Long and low.  That’s the first impression you get when you walk through the door to Martica’s workspace.  Situated beneath sculptor Alan LeQuire’s Charlotte Avenue studio, only the entrance wall is not below ground.  Windows are not an option on the other three walls, so Martica has raided Home Depot for clamp-on lights that hang from the steel beams across the ceiling.  She uses this flexible system to follow her work flow, repositioning the lamps and even changing the bulbs from cool to warm, depending on the desired result.  Most of the furniture consists of folding tables, also very mobile, so she can take full advantage of the massive square footage, customizing her work flow to the current project.  She wonders aloud if the space might even be too generous at times, making for a long walk to answer the phone or retrieve something she left at the other end.  But then, she catches herself and wisely proclaims that you can never have enough space.  And, particularly at the moment, the length of the studio is allowing her to properly guage how the large pieces in her upcoming installation in the Nashville Airport will look to passers’ by, who are rarely up close to the art there.  Martica’s warren is built to handle just about anything.  An automobile business on the upper floor years ago required super strong beams and subflooring, as well as thick walls.  Her workflow usually begins with a paper model for shadow and perspective study, then a small reference painting, before going for the final piece. She prefers to begin this main stage with the canvas pinned directly to the wall, so that she can press into the surface for the initial sketching/painting and not get the bounce-back typical of stretched canvas.  Martica subscribes to the philosophy expressed by Chuck Close - art is work and you have to treat it with that discipline.  In her own words, she says it this way....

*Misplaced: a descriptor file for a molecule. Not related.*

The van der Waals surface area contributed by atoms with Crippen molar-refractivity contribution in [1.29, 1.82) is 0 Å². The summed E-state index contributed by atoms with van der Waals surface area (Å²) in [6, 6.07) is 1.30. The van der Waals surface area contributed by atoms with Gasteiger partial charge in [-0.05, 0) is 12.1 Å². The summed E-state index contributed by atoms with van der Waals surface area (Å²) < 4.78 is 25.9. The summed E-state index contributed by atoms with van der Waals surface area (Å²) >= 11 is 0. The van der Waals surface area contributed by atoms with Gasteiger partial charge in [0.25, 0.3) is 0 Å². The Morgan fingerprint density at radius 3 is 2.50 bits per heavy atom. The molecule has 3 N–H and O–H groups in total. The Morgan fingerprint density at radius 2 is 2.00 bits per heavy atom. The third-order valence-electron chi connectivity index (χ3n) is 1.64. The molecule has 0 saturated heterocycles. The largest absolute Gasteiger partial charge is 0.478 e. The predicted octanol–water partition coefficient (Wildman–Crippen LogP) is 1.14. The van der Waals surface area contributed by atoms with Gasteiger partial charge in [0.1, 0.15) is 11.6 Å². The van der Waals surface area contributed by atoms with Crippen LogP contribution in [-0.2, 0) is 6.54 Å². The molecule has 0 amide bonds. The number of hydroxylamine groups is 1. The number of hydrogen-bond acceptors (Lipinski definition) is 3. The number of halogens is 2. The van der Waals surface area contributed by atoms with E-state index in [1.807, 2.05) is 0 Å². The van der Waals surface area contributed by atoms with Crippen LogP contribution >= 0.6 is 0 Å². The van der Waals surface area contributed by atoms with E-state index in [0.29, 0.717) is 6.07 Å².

From the Artist:  “There’s no such thing as inspiration.  You have to work.  You show up and you go to work”.

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